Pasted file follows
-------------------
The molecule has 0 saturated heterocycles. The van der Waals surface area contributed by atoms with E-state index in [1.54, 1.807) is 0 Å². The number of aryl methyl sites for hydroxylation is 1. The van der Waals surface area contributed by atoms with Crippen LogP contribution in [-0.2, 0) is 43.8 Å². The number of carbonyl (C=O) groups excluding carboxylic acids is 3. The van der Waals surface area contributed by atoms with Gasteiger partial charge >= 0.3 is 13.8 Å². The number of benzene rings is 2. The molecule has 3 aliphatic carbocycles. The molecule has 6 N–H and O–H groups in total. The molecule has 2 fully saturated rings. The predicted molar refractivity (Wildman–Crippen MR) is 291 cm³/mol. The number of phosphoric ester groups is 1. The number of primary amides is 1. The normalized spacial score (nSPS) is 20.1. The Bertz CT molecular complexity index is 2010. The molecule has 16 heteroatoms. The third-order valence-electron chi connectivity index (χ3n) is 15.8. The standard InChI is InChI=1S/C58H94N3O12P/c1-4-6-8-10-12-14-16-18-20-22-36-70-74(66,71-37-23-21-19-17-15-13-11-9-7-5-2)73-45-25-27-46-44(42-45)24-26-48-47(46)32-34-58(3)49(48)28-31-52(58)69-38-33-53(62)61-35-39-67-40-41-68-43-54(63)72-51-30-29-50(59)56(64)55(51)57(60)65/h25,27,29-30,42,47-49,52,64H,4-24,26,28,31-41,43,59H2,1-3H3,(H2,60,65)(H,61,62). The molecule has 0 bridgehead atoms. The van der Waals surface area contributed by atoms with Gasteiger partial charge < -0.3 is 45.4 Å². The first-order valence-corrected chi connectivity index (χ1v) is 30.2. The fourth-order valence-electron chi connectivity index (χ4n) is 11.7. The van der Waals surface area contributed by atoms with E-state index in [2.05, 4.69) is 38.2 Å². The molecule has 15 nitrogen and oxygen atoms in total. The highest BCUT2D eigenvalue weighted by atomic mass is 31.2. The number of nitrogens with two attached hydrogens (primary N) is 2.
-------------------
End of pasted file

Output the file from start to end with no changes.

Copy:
The molecule has 0 saturated heterocycles. The van der Waals surface area contributed by atoms with E-state index in [1.54, 1.807) is 0 Å². The number of aryl methyl sites for hydroxylation is 1. The van der Waals surface area contributed by atoms with Crippen LogP contribution in [-0.2, 0) is 43.8 Å². The number of carbonyl (C=O) groups excluding carboxylic acids is 3. The van der Waals surface area contributed by atoms with Gasteiger partial charge >= 0.3 is 13.8 Å². The number of benzene rings is 2. The molecule has 3 aliphatic carbocycles. The molecule has 6 N–H and O–H groups in total. The molecule has 2 fully saturated rings. The predicted molar refractivity (Wildman–Crippen MR) is 291 cm³/mol. The number of phosphoric ester groups is 1. The number of primary amides is 1. The normalized spacial score (nSPS) is 20.1. The Bertz CT molecular complexity index is 2010. The molecule has 16 heteroatoms. The third-order valence-electron chi connectivity index (χ3n) is 15.8. The standard InChI is InChI=1S/C58H94N3O12P/c1-4-6-8-10-12-14-16-18-20-22-36-70-74(66,71-37-23-21-19-17-15-13-11-9-7-5-2)73-45-25-27-46-44(42-45)24-26-48-47(46)32-34-58(3)49(48)28-31-52(58)69-38-33-53(62)61-35-39-67-40-41-68-43-54(63)72-51-30-29-50(59)56(64)55(51)57(60)65/h25,27,29-30,42,47-49,52,64H,4-24,26,28,31-41,43,59H2,1-3H3,(H2,60,65)(H,61,62). The molecule has 0 bridgehead atoms. The van der Waals surface area contributed by atoms with Gasteiger partial charge < -0.3 is 45.4 Å². The first-order valence-corrected chi connectivity index (χ1v) is 30.2. The fourth-order valence-electron chi connectivity index (χ4n) is 11.7. The van der Waals surface area contributed by atoms with E-state index in [2.05, 4.69) is 38.2 Å². The molecule has 15 nitrogen and oxygen atoms in total. The highest BCUT2D eigenvalue weighted by atomic mass is 31.2. The number of nitrogens with two attached hydrogens (primary N) is 2.